from Wiktionary, Creative Commons Attribution/Share-Alike License

  • n. The characteristic or quality of being flabby

from the GNU version of the Collaborative International Dictionary of English

  • n. Quality or state of being flabby.

from The Century Dictionary and Cyclopedia

  • n. The state of being flabby; flaccidity.

from WordNet 3.0 Copyright 2006 by Princeton University. All rights reserved.

  • n. a flabby softness


Sorry, no etymologies found.


  • He did not know that what he called her flabbiness was the inertia in which they stored their strength, nor that in them there remained a vigilant and indestructible soul, biding its time, holding its own against maternity, making more and more for self-protection, for assertion, for supremacy.

    The Combined Maze

  • We may thrill with dread at the aggressive hyphenate, but this tame flabbiness is accepted as Americanization.

    Trans-national America

  • Page 36 men "with a direct view to gaining a livelihood;" Barrett Wendell wrote in the North American Review in 1904 on "Our National Superstition" in which he pointed to the "flabbiness" of college students.

    Undergraduate Work and the University of North Carolina

  • In London, at a distance from all this tragedy of courage, I felt that I had slipped back to a lower plane; a kind of flabbiness was creeping into my blood -- the old selfish fear of life and love of comfort.

    Carry On Letters in War-Time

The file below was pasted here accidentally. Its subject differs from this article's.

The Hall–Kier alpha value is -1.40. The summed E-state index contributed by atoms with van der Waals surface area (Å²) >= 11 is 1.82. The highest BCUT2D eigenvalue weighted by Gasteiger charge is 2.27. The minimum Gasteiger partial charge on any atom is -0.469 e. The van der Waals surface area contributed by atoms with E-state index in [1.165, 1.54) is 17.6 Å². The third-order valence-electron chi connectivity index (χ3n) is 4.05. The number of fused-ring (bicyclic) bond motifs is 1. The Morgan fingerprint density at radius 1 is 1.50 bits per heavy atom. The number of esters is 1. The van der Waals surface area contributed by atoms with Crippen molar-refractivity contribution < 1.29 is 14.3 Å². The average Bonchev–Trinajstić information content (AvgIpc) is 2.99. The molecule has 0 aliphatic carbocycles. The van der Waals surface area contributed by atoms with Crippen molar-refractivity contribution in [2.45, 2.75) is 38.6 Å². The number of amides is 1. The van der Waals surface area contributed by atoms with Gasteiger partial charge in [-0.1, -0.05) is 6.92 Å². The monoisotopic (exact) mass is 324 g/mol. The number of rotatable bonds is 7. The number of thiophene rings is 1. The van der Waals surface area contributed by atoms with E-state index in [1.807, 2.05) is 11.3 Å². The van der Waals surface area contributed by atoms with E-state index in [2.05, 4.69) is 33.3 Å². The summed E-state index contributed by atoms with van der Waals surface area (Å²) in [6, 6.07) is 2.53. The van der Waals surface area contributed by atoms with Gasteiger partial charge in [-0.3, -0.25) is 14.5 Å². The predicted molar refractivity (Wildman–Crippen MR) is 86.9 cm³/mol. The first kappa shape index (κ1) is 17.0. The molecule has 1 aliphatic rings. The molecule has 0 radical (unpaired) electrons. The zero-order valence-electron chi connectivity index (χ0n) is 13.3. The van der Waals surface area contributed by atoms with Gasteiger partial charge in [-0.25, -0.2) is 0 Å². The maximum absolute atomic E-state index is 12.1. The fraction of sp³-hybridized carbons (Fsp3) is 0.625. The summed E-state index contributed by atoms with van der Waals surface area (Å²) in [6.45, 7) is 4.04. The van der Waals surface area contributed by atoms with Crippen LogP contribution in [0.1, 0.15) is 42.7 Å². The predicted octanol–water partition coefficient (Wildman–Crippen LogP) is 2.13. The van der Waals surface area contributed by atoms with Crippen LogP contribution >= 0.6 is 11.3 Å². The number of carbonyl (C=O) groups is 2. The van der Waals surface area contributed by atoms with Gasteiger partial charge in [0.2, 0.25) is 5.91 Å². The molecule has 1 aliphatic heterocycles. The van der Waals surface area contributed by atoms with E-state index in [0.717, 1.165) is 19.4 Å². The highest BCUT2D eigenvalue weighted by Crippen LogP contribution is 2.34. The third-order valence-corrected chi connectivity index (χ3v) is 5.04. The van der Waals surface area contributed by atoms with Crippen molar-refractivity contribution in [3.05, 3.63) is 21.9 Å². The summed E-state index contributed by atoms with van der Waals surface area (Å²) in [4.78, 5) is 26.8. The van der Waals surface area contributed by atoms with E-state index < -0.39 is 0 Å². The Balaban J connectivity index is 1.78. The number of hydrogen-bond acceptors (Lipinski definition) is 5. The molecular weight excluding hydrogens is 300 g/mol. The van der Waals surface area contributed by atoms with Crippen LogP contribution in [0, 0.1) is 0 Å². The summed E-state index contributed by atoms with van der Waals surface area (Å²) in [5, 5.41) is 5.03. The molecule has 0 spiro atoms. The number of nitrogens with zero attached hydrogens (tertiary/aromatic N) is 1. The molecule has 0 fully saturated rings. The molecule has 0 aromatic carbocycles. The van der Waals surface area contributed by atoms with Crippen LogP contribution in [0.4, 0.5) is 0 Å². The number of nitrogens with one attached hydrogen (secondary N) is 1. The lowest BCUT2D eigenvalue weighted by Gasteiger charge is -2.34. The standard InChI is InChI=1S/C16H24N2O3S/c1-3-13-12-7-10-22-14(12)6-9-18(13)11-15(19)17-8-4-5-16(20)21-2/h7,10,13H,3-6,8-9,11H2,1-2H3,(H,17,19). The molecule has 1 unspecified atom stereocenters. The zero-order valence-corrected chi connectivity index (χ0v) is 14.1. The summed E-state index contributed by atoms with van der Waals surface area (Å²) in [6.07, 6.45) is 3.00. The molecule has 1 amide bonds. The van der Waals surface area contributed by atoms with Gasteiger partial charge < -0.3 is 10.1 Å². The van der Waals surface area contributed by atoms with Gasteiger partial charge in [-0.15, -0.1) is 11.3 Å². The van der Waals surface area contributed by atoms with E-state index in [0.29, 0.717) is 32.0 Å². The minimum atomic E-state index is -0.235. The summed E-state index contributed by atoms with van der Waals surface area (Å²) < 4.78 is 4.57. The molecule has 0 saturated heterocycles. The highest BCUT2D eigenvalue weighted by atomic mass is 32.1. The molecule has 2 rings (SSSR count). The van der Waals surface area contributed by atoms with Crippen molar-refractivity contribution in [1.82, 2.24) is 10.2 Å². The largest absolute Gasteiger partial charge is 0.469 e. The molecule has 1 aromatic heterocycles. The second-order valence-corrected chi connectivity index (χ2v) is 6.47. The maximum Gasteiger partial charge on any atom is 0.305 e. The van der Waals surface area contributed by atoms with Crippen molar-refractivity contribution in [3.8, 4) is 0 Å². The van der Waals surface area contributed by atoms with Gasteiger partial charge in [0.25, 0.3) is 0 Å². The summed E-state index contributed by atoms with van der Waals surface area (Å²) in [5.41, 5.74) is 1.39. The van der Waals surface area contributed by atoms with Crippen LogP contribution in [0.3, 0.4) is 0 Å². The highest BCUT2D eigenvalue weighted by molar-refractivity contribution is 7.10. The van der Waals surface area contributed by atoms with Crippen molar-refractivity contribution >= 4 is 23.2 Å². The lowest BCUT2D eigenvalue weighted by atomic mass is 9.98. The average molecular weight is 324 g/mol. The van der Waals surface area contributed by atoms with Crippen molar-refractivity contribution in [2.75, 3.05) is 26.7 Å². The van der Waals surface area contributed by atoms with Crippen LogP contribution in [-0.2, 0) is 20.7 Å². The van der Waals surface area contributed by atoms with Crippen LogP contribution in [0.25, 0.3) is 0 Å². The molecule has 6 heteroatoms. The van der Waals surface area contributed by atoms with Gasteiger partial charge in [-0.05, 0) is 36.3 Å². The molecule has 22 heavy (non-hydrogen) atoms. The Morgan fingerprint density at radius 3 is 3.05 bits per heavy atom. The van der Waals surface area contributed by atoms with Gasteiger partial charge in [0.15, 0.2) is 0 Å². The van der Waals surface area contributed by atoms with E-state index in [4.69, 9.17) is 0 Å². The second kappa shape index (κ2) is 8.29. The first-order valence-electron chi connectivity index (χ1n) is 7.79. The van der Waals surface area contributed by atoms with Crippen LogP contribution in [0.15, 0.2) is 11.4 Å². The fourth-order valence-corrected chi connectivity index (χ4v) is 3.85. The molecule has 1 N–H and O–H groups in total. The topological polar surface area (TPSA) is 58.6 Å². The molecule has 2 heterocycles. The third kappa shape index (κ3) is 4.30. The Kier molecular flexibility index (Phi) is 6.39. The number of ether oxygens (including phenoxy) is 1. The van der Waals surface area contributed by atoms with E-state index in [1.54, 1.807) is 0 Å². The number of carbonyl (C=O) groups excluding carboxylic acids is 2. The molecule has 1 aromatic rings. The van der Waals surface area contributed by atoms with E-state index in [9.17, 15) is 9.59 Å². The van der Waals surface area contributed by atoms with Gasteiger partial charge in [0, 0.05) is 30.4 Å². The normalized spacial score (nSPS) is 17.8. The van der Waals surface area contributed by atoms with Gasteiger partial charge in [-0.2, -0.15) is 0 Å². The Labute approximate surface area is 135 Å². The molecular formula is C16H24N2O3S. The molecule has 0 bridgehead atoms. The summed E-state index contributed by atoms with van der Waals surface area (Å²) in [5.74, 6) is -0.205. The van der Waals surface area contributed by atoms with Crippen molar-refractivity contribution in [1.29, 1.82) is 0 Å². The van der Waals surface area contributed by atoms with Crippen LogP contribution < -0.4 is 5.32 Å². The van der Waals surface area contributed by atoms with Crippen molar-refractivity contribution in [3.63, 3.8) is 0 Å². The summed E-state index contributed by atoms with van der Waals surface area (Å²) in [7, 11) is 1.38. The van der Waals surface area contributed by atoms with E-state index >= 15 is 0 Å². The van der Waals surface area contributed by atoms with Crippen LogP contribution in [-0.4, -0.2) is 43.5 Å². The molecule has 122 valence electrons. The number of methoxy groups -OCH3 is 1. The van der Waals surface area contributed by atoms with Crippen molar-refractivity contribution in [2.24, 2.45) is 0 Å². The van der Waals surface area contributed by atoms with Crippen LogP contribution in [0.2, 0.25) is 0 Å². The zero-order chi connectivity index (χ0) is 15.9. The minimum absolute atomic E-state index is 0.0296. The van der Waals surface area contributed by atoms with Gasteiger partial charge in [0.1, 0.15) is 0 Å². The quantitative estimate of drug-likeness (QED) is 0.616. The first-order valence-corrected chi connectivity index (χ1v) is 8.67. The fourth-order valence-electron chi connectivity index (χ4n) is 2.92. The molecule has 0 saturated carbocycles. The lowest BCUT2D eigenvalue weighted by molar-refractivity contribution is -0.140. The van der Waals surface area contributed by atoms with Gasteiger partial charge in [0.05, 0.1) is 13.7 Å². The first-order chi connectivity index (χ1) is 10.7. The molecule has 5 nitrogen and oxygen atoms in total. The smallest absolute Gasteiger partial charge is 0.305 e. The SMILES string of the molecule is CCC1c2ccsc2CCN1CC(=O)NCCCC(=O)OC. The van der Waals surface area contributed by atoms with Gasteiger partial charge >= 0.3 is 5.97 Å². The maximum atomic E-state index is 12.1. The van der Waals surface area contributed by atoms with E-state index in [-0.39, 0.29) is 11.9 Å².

• "the invert" - was generally believed to be in-born and to usually (but not always) be accompanied by external signs, such as flabbiness, particularly of the posterior (as in urning photos in the medical literature of a century ago).

    Epinions Recent Content for Home

  • Some readers may feel a prickling of unease at the possibility that the pleasant laxity of modern mores—in language, dress and eating habits—might contribute to a flabbiness of will on bigger matters.

    The Will in the World

  • The clarity of his writing makes it easy to see the flabbiness of his arguments, but he's far from the worst offender.

    Ayn Rand, Wise Philosopher Despite Some Bad Arguments, Bryan Caplan | EconLog | Library of Economics and Liberty

  • He was growing stout and soft, and there was unwonted flabbiness in his muscles.

    Chapter X

  • And she looked great in them, her soft, flabbiness gone and replaced by a chiseled musculature he wasn't at all used to.

    Curb Appeal

  • This goes beyond flabbiness, all the way to intellectual catatonia.

    Archive 2010-01-01


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